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Will Utah, with one of the nation's highest rates of autism spectrum disorders, join the majority of states that mandate insurance coverage for its treatment?

On Friday, freshman Sen. Brian Shiozawa, R-Cottonwood Heights and past president of the Utah Medical Association, released SB55, which would require health insurance plans to cover autism treatment.

If passed, Utah would join 32 other states that require insurance coverage, according to the national advocacy group Autism Speaks, which endorsed the bill.

That's a big "if." Utah's autism community has been trying for years to mandate coverage, but last year saw their efforts stymied by a bill that instead created three pilot programs treating about 300 children under the age of 6.

Shiozawa, an emergency physician, was unavailable for immediate comment Friday.

But Mirella Petersen, president of Utah Autism Coalition, which is pushing for insurance coverage, said the senator recognizes "we're in a triage situation. We can't do much about it [autism] if we're not going to offer effective, early treatment."

The bill requires coverage of the diagnosis and treatment of autism, including speech, occupational and physical therapy, along with applied behavior analysis (ABA) for up to $50,000 a year for children under age 9 and $25,000 for children ages 9 to 18.

Coverage would start July 1.

ABA therapists charge about $50 an hour, and studies show intensive therapy, or 25 to 40 hours a week, results in the most gains.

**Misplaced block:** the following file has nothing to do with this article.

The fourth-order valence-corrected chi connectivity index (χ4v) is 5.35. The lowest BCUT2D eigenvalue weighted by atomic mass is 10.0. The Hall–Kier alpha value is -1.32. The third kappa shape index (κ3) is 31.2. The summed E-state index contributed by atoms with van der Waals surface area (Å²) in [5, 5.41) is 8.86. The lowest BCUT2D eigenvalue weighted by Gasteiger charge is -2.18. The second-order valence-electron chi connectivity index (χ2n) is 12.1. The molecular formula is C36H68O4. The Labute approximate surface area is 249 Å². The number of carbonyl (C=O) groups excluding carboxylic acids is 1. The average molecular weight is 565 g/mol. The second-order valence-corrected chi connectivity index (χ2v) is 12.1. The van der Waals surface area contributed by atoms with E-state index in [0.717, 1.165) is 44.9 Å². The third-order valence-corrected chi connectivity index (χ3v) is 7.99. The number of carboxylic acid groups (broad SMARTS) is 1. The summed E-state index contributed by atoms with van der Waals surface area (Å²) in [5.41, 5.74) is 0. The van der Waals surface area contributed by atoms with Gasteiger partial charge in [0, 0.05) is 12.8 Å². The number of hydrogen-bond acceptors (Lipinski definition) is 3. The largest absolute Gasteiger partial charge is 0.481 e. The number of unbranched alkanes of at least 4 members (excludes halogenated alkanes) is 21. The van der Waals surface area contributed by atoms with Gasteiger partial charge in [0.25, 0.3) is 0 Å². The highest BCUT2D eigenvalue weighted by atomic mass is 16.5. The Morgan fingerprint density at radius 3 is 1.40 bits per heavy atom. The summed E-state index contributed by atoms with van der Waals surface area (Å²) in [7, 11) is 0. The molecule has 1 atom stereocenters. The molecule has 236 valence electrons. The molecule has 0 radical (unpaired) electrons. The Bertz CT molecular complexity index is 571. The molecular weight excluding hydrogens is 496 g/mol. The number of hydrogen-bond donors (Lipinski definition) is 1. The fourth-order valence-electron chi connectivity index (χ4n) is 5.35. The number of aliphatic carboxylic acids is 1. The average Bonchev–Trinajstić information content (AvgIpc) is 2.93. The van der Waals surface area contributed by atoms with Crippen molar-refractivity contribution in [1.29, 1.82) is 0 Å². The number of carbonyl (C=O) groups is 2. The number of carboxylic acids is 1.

Autism Speaks, which helps advocates across the country seek insurance legislation, commended Shiozawa in a statement. It called on Utah to "join the growing majority of states that have ended health care discrimination against children with autism."

The bill wouldn't affect self-insured companies. And small employers could seek a waiver from the requirement if they can prove the cost of coverage increased premiums by at least 2.5 percent in a year.

Last year, insurers and the Salt Lake Chamber of Commerce argued against various proposed mandates, saying extra coverage requirements result in higher insurance premiums for small business owners, some of whom may choose to stop offering health benefits.

On Friday, SelectHealth spokesman Spencer Sutherland said the company has not yet reviewed SB55.

Citing Autism Speaks research, Petersen said autism coverage increases member's premiums an average of 31 cents per member, per month. Still, she anticipates a fight by insurance companies.

"They'll spend more money fighting it than they will actually covering it," she said.

To fight for the bill, the Utah group plans to mobilize the thousands of families across the state affected by the disorder, which is marked by impaired social and communication skills.

The push for the mandate signals a dissatisfaction with the state's current method: covering 315 children through three pilot programs. The pilots serve children ages 2 to 6. Parents who sought treatment in the largest pilot, through Medicaid, were chosen through a lottery. That program has yet to start treating children.

The lack of insurance can not only delay therapy, it can also affect coverage of non-autism related medical needs. Families tell of being denied coverage for wellness visits if their physicians note that the child has autism when submitting the claims.

Petersen said the pilots will be treating so few children that results would not be statistically significant.

"We've got 18,532 children in the state of Utah that have autism. … There's no reason to wait when we have that many families in need," she said.

A recent federal study said 1 in 47 children in Utah have autism, compared to 1 in 88 nationally. —

What's next

P SB55 is scheduled to be discussed Monday at 4 p.m. in the Senate Business and Labor Standing Committee, room 215 of the Senate Building.